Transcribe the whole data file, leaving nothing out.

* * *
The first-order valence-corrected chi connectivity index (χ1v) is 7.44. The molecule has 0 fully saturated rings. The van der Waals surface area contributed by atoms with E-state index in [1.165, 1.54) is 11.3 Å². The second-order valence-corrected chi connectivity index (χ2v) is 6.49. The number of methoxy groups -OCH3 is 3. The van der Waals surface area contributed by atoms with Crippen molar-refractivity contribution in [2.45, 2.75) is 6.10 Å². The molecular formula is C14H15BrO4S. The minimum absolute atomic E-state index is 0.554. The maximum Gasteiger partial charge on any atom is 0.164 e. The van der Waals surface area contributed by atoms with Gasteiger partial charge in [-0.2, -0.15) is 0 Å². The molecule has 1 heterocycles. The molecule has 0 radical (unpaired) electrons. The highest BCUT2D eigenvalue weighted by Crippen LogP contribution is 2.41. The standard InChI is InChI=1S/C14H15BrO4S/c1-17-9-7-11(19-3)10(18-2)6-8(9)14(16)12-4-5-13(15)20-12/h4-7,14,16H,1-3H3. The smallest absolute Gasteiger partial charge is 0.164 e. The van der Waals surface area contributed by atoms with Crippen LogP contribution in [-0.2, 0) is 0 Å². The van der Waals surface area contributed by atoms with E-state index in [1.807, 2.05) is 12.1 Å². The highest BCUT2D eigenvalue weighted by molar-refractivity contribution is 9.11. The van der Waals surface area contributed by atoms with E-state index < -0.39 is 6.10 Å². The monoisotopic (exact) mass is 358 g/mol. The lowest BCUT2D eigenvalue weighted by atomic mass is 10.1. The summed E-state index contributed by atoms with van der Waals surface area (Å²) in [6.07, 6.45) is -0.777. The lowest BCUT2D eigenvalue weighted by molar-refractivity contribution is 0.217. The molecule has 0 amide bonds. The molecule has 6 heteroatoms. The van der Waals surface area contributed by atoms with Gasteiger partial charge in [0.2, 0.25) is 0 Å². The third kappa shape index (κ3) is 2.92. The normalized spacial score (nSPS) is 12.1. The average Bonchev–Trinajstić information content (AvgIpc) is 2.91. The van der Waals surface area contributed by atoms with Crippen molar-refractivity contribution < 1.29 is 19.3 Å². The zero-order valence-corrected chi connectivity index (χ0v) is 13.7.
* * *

The first-order valence-corrected chi connectivity index (χ1v) is 7.44. The molecule has 0 fully saturated rings. The van der Waals surface area contributed by atoms with E-state index in [1.165, 1.54) is 11.3 Å². The second-order valence-corrected chi connectivity index (χ2v) is 6.49. The number of methoxy groups -OCH3 is 3. The van der Waals surface area contributed by atoms with Crippen molar-refractivity contribution in [2.45, 2.75) is 6.10 Å². The molecular formula is C14H15BrO4S. The minimum absolute atomic E-state index is 0.554. The maximum Gasteiger partial charge on any atom is 0.164 e. The van der Waals surface area contributed by atoms with Gasteiger partial charge in [-0.2, -0.15) is 0 Å². The molecule has 1 heterocycles. The molecule has 0 radical (unpaired) electrons. The highest BCUT2D eigenvalue weighted by Crippen LogP contribution is 2.41. The standard InChI is InChI=1S/C14H15BrO4S/c1-17-9-7-11(19-3)10(18-2)6-8(9)14(16)12-4-5-13(15)20-12/h4-7,14,16H,1-3H3. The smallest absolute Gasteiger partial charge is 0.164 e. The van der Waals surface area contributed by atoms with Crippen LogP contribution in [-0.2, 0) is 0 Å². The van der Waals surface area contributed by atoms with E-state index in [1.807, 2.05) is 12.1 Å². The highest BCUT2D eigenvalue weighted by molar-refractivity contribution is 9.11. The van der Waals surface area contributed by atoms with E-state index < -0.39 is 6.10 Å². The monoisotopic (exact) mass is 358 g/mol. The lowest BCUT2D eigenvalue weighted by atomic mass is 10.1. The summed E-state index contributed by atoms with van der Waals surface area (Å²) in [6.07, 6.45) is -0.777. The lowest BCUT2D eigenvalue weighted by molar-refractivity contribution is 0.217. The molecule has 0 amide bonds. The molecule has 6 heteroatoms. The van der Waals surface area contributed by atoms with Gasteiger partial charge in [0.2, 0.25) is 0 Å². The third kappa shape index (κ3) is 2.92. The normalized spacial score (nSPS) is 12.1. The average Bonchev–Trinajstić information content (AvgIpc) is 2.91. The van der Waals surface area contributed by atoms with Crippen molar-refractivity contribution < 1.29 is 19.3 Å². The zero-order valence-corrected chi connectivity index (χ0v) is 13.7.